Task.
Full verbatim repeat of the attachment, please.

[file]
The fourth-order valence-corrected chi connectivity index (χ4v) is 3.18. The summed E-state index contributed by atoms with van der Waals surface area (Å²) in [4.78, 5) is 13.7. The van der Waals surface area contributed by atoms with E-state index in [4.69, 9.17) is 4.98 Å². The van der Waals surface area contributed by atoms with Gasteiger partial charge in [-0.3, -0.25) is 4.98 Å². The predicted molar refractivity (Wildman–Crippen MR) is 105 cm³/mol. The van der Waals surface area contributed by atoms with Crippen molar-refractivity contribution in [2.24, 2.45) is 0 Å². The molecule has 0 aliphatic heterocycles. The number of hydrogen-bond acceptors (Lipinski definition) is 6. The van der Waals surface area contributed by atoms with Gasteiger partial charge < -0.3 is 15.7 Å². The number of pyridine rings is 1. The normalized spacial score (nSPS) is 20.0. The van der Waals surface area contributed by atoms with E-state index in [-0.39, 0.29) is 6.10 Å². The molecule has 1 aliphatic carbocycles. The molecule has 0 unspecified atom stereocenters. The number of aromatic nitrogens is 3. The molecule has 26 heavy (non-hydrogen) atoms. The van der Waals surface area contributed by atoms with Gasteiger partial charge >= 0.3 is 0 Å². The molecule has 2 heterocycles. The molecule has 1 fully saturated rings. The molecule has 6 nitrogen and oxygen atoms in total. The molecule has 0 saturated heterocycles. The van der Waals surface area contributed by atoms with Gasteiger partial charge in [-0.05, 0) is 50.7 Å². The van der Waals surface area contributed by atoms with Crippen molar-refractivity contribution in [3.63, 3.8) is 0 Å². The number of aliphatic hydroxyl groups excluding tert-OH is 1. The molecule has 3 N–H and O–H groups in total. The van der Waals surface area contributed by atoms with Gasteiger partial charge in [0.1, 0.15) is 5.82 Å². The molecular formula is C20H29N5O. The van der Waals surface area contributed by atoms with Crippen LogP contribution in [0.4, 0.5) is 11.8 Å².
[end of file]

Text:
The fourth-order valence-corrected chi connectivity index (χ4v) is 3.18. The summed E-state index contributed by atoms with van der Waals surface area (Å²) in [4.78, 5) is 13.7. The van der Waals surface area contributed by atoms with E-state index in [4.69, 9.17) is 4.98 Å². The van der Waals surface area contributed by atoms with Gasteiger partial charge in [-0.3, -0.25) is 4.98 Å². The predicted molar refractivity (Wildman–Crippen MR) is 105 cm³/mol. The van der Waals surface area contributed by atoms with Crippen molar-refractivity contribution in [2.24, 2.45) is 0 Å². The molecule has 0 aliphatic heterocycles. The number of hydrogen-bond acceptors (Lipinski definition) is 6. The van der Waals surface area contributed by atoms with Gasteiger partial charge < -0.3 is 15.7 Å². The number of pyridine rings is 1. The normalized spacial score (nSPS) is 20.0. The van der Waals surface area contributed by atoms with E-state index in [-0.39, 0.29) is 6.10 Å². The molecule has 1 aliphatic carbocycles. The molecule has 0 unspecified atom stereocenters. The number of aromatic nitrogens is 3. The molecule has 26 heavy (non-hydrogen) atoms. The van der Waals surface area contributed by atoms with Gasteiger partial charge >= 0.3 is 0 Å². The molecule has 2 heterocycles. The molecule has 1 fully saturated rings. The molecule has 6 nitrogen and oxygen atoms in total. The molecule has 0 saturated heterocycles. The van der Waals surface area contributed by atoms with Gasteiger partial charge in [-0.05, 0) is 50.7 Å². The van der Waals surface area contributed by atoms with Crippen molar-refractivity contribution in [3.63, 3.8) is 0 Å². The number of aliphatic hydroxyl groups excluding tert-OH is 1. The molecule has 3 N–H and O–H groups in total. The van der Waals surface area contributed by atoms with Gasteiger partial charge in [0.1, 0.15) is 5.82 Å². The molecular formula is C20H29N5O. The van der Waals surface area contributed by atoms with Crippen LogP contribution in [0.4, 0.5) is 11.8 Å².